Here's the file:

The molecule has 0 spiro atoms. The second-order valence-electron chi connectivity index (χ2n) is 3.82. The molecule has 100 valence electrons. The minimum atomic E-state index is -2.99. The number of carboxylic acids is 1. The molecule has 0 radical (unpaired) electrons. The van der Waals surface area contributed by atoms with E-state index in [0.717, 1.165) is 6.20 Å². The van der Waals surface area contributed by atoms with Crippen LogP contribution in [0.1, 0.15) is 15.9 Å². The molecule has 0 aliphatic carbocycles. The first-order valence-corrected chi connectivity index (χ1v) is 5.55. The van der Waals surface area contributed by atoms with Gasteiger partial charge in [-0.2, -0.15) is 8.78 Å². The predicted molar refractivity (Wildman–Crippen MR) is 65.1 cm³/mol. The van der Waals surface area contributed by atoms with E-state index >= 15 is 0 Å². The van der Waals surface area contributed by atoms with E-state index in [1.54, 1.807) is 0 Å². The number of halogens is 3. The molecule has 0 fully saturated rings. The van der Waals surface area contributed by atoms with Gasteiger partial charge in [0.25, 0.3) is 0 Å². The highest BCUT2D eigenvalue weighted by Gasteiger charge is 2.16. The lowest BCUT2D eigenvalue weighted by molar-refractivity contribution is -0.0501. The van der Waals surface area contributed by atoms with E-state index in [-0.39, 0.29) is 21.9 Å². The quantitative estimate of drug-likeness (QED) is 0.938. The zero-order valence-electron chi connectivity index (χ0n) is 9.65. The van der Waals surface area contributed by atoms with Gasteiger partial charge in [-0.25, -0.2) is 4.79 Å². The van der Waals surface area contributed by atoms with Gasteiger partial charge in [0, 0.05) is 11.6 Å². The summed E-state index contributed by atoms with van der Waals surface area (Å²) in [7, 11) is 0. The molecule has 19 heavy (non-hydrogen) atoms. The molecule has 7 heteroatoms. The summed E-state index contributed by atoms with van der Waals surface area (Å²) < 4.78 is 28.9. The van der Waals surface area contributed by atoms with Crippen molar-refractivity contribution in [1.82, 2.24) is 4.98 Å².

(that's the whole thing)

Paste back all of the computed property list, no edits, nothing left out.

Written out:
The molecule has 0 spiro atoms. The second-order valence-electron chi connectivity index (χ2n) is 3.82. The molecule has 100 valence electrons. The minimum atomic E-state index is -2.99. The number of carboxylic acids is 1. The molecule has 0 radical (unpaired) electrons. The van der Waals surface area contributed by atoms with E-state index in [0.717, 1.165) is 6.20 Å². The van der Waals surface area contributed by atoms with Crippen LogP contribution in [0.1, 0.15) is 15.9 Å². The molecule has 0 aliphatic carbocycles. The first-order valence-corrected chi connectivity index (χ1v) is 5.55. The van der Waals surface area contributed by atoms with Gasteiger partial charge in [-0.2, -0.15) is 8.78 Å². The predicted molar refractivity (Wildman–Crippen MR) is 65.1 cm³/mol. The van der Waals surface area contributed by atoms with E-state index >= 15 is 0 Å². The van der Waals surface area contributed by atoms with E-state index in [1.54, 1.807) is 0 Å². The number of halogens is 3. The molecule has 0 fully saturated rings. The van der Waals surface area contributed by atoms with Gasteiger partial charge in [0.25, 0.3) is 0 Å². The highest BCUT2D eigenvalue weighted by Gasteiger charge is 2.16. The lowest BCUT2D eigenvalue weighted by molar-refractivity contribution is -0.0501. The van der Waals surface area contributed by atoms with E-state index in [-0.39, 0.29) is 21.9 Å². The quantitative estimate of drug-likeness (QED) is 0.938. The zero-order valence-electron chi connectivity index (χ0n) is 9.65. The van der Waals surface area contributed by atoms with Gasteiger partial charge in [-0.25, -0.2) is 4.79 Å². The van der Waals surface area contributed by atoms with Gasteiger partial charge in [0, 0.05) is 11.6 Å². The summed E-state index contributed by atoms with van der Waals surface area (Å²) in [7, 11) is 0. The molecule has 19 heavy (non-hydrogen) atoms. The molecule has 7 heteroatoms. The summed E-state index contributed by atoms with van der Waals surface area (Å²) < 4.78 is 28.9. The van der Waals surface area contributed by atoms with Crippen molar-refractivity contribution in [1.82, 2.24) is 4.98 Å².